Biologists Jen Lau and Jay Lennon's research has revealed that plants under stress have another option when trying to adapt to environmental stressors - they turn to the microbes in the soil for aid.
August 13, 2012
Soil microbes are impulsive. So much so that they help plants face the challenges of a rapidly changing climate.
Michigan State University (MSU) AgBioResearch biologists Jen Lau and Jay Lennon studied how plants and microbes work together to help plants survive the effects of global changes such as increased atmospheric CO2 concentrations, warmer temperatures and altered precipitation patterns. The results, which appeared in a recent issue of the Proceedings of the National Academy of Sciences, showed that microbes in the soil not only interact with plants -- they also prompt them to respond to environmental changes.
“We found that these changes in the plants happen primarily because of what global changes do to the belowground microbes rather than to the plant itself,” said Lau, who works at Kellogg Biological Station, an MSU AgBioResearch research center. “Drought stress affects microbes, and they, in turn, drive plants to flower earlier and help plants grow and reproduce when faced with drought.”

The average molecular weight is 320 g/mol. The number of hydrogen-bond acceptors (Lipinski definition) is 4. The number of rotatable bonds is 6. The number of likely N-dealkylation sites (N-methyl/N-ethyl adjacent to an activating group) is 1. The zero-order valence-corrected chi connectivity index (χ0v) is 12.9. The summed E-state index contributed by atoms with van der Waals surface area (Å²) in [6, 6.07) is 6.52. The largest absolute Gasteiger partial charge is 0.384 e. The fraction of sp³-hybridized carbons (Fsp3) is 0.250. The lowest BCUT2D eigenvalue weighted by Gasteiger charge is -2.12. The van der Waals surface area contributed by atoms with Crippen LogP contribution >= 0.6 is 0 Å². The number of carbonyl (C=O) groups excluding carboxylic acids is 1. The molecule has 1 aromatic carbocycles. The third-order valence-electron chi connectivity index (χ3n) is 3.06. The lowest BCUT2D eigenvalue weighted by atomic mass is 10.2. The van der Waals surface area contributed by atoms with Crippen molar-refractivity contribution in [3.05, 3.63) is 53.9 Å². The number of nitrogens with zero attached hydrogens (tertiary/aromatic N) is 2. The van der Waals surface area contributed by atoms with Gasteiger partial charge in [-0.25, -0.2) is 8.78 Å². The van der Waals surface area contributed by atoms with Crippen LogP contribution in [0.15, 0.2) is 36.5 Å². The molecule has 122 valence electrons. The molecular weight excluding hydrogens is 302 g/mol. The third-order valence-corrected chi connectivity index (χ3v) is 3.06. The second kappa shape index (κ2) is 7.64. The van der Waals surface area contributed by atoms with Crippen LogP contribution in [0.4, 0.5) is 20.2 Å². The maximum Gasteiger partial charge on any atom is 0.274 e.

The team conducted a multigenerational experiment that manipulated environmental factors above- and below-ground and paid close attention to the interaction between the plants and microbes in the soil. Close examination of this interplay revealed some interesting results.
Researchers already knew that drought stress reduces plant growth and alters the plants’ life cycles. The team was surprised, though, to observe that the plants were slow to evolve and that microbes did most of the work to help these plants survive in new, drier environments. This happened because the microbes were quick to adapt to the changing environment.
This new aspect of the plant-microbe relationship shows that plants have an additional strategy for survival, Lau said.
“When faced with environmental change, plants may not be limited to traditional ‘adapt or migrate’ strategies,” she said. “Instead, they may also benefit from a third approach – interacting with complementary species, such as the diverse microbes found in the soil.”